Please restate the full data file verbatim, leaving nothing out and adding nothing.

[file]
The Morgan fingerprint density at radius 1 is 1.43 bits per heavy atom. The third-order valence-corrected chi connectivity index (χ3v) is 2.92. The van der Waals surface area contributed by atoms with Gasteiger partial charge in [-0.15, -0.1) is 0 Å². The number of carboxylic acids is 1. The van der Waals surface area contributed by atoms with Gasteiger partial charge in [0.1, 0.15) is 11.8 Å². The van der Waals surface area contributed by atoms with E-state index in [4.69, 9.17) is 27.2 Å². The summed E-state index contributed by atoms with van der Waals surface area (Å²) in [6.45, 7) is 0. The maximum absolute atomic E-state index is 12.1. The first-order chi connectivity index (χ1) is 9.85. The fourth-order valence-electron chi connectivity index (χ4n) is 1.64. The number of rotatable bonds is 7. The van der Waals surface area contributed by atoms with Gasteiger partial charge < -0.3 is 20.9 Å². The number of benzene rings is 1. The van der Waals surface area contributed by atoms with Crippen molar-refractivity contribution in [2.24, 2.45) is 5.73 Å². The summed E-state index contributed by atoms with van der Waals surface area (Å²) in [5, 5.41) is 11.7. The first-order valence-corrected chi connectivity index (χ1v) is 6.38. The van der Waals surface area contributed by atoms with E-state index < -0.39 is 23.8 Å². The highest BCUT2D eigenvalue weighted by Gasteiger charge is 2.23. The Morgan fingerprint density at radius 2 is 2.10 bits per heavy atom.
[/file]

The Morgan fingerprint density at radius 1 is 1.43 bits per heavy atom. The third-order valence-corrected chi connectivity index (χ3v) is 2.92. The van der Waals surface area contributed by atoms with Gasteiger partial charge in [-0.15, -0.1) is 0 Å². The number of carboxylic acids is 1. The van der Waals surface area contributed by atoms with Gasteiger partial charge in [0.1, 0.15) is 11.8 Å². The van der Waals surface area contributed by atoms with E-state index in [4.69, 9.17) is 27.2 Å². The summed E-state index contributed by atoms with van der Waals surface area (Å²) in [6.45, 7) is 0. The maximum absolute atomic E-state index is 12.1. The first-order chi connectivity index (χ1) is 9.85. The fourth-order valence-electron chi connectivity index (χ4n) is 1.64. The number of rotatable bonds is 7. The van der Waals surface area contributed by atoms with Gasteiger partial charge < -0.3 is 20.9 Å². The number of benzene rings is 1. The van der Waals surface area contributed by atoms with Crippen molar-refractivity contribution in [2.24, 2.45) is 5.73 Å². The summed E-state index contributed by atoms with van der Waals surface area (Å²) in [5, 5.41) is 11.7. The first-order valence-corrected chi connectivity index (χ1v) is 6.38. The van der Waals surface area contributed by atoms with E-state index < -0.39 is 23.8 Å². The highest BCUT2D eigenvalue weighted by Gasteiger charge is 2.23. The Morgan fingerprint density at radius 2 is 2.10 bits per heavy atom.